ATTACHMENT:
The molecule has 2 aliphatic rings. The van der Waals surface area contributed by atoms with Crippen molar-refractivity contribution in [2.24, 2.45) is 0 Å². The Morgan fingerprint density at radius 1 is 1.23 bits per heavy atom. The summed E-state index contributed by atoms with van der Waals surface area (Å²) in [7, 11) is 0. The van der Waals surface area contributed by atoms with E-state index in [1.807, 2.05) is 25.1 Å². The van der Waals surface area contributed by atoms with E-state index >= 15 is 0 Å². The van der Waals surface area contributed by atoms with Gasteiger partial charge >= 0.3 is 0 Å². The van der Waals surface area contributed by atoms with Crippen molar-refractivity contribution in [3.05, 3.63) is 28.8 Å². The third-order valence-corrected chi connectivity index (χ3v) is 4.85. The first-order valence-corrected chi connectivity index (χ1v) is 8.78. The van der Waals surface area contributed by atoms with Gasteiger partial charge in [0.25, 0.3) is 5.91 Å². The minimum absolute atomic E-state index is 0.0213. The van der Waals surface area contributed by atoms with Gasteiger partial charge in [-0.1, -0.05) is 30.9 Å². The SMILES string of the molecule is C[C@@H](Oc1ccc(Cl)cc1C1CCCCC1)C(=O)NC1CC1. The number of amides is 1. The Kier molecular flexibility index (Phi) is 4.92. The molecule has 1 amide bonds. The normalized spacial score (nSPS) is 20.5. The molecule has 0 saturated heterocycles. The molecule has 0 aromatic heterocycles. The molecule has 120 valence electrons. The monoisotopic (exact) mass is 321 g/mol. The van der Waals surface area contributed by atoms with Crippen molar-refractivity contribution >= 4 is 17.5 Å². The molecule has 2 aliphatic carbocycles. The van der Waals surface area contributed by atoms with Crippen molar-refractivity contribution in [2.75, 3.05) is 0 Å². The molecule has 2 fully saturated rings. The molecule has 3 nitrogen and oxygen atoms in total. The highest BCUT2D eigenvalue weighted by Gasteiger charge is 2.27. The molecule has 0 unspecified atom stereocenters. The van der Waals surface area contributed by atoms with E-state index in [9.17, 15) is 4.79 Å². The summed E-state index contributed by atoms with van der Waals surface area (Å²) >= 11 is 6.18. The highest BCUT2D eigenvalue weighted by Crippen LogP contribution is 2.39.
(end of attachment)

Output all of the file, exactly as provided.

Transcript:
The molecule has 2 aliphatic rings. The van der Waals surface area contributed by atoms with Crippen molar-refractivity contribution in [2.24, 2.45) is 0 Å². The Morgan fingerprint density at radius 1 is 1.23 bits per heavy atom. The summed E-state index contributed by atoms with van der Waals surface area (Å²) in [7, 11) is 0. The van der Waals surface area contributed by atoms with E-state index in [1.807, 2.05) is 25.1 Å². The van der Waals surface area contributed by atoms with E-state index >= 15 is 0 Å². The van der Waals surface area contributed by atoms with Gasteiger partial charge >= 0.3 is 0 Å². The van der Waals surface area contributed by atoms with Crippen molar-refractivity contribution in [3.05, 3.63) is 28.8 Å². The third-order valence-corrected chi connectivity index (χ3v) is 4.85. The first-order valence-corrected chi connectivity index (χ1v) is 8.78. The van der Waals surface area contributed by atoms with Gasteiger partial charge in [0.25, 0.3) is 5.91 Å². The minimum absolute atomic E-state index is 0.0213. The van der Waals surface area contributed by atoms with Gasteiger partial charge in [-0.1, -0.05) is 30.9 Å². The SMILES string of the molecule is C[C@@H](Oc1ccc(Cl)cc1C1CCCCC1)C(=O)NC1CC1. The number of amides is 1. The Kier molecular flexibility index (Phi) is 4.92. The molecule has 1 amide bonds. The normalized spacial score (nSPS) is 20.5. The molecule has 0 saturated heterocycles. The molecule has 0 aromatic heterocycles. The molecule has 120 valence electrons. The monoisotopic (exact) mass is 321 g/mol. The van der Waals surface area contributed by atoms with Crippen molar-refractivity contribution >= 4 is 17.5 Å². The molecule has 2 aliphatic carbocycles. The van der Waals surface area contributed by atoms with Crippen molar-refractivity contribution in [2.75, 3.05) is 0 Å². The molecule has 2 fully saturated rings. The molecule has 3 nitrogen and oxygen atoms in total. The highest BCUT2D eigenvalue weighted by Gasteiger charge is 2.27. The molecule has 0 unspecified atom stereocenters. The van der Waals surface area contributed by atoms with E-state index in [9.17, 15) is 4.79 Å². The summed E-state index contributed by atoms with van der Waals surface area (Å²) >= 11 is 6.18. The highest BCUT2D eigenvalue weighted by Crippen LogP contribution is 2.39.